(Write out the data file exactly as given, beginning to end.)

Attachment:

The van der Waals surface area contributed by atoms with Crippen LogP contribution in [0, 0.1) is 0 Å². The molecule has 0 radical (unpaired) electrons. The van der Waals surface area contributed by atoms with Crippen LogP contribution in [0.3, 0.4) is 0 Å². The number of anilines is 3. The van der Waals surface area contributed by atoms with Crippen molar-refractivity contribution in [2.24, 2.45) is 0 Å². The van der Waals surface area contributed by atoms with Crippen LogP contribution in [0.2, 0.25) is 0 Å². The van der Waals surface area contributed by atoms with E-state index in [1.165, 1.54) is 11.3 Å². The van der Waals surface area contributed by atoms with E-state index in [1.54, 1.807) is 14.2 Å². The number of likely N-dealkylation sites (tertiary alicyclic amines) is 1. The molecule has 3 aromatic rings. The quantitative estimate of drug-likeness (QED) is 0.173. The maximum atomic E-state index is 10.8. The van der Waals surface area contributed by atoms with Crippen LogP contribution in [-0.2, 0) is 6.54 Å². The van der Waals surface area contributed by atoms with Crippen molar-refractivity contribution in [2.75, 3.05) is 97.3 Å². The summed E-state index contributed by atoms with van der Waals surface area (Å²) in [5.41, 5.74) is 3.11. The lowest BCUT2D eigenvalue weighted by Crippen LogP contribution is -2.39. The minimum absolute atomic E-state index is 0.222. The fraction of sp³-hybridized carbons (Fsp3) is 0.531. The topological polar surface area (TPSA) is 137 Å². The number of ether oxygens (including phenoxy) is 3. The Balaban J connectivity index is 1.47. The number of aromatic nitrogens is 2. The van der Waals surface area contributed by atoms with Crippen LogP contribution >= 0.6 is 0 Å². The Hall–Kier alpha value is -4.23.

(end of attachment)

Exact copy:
The van der Waals surface area contributed by atoms with Crippen LogP contribution in [0, 0.1) is 0 Å². The molecule has 0 radical (unpaired) electrons. The van der Waals surface area contributed by atoms with Crippen LogP contribution in [0.3, 0.4) is 0 Å². The number of anilines is 3. The van der Waals surface area contributed by atoms with Crippen molar-refractivity contribution in [2.24, 2.45) is 0 Å². The van der Waals surface area contributed by atoms with Crippen LogP contribution in [0.2, 0.25) is 0 Å². The van der Waals surface area contributed by atoms with E-state index in [1.165, 1.54) is 11.3 Å². The van der Waals surface area contributed by atoms with E-state index in [1.54, 1.807) is 14.2 Å². The number of likely N-dealkylation sites (tertiary alicyclic amines) is 1. The molecule has 3 aromatic rings. The quantitative estimate of drug-likeness (QED) is 0.173. The maximum atomic E-state index is 10.8. The van der Waals surface area contributed by atoms with Crippen LogP contribution in [-0.2, 0) is 6.54 Å². The van der Waals surface area contributed by atoms with Crippen molar-refractivity contribution in [2.75, 3.05) is 97.3 Å². The summed E-state index contributed by atoms with van der Waals surface area (Å²) in [5.41, 5.74) is 3.11. The lowest BCUT2D eigenvalue weighted by Crippen LogP contribution is -2.39. The minimum absolute atomic E-state index is 0.222. The fraction of sp³-hybridized carbons (Fsp3) is 0.531. The topological polar surface area (TPSA) is 137 Å². The number of ether oxygens (including phenoxy) is 3. The Balaban J connectivity index is 1.47. The number of aromatic nitrogens is 2. The van der Waals surface area contributed by atoms with Crippen LogP contribution >= 0.6 is 0 Å². The Hall–Kier alpha value is -4.23.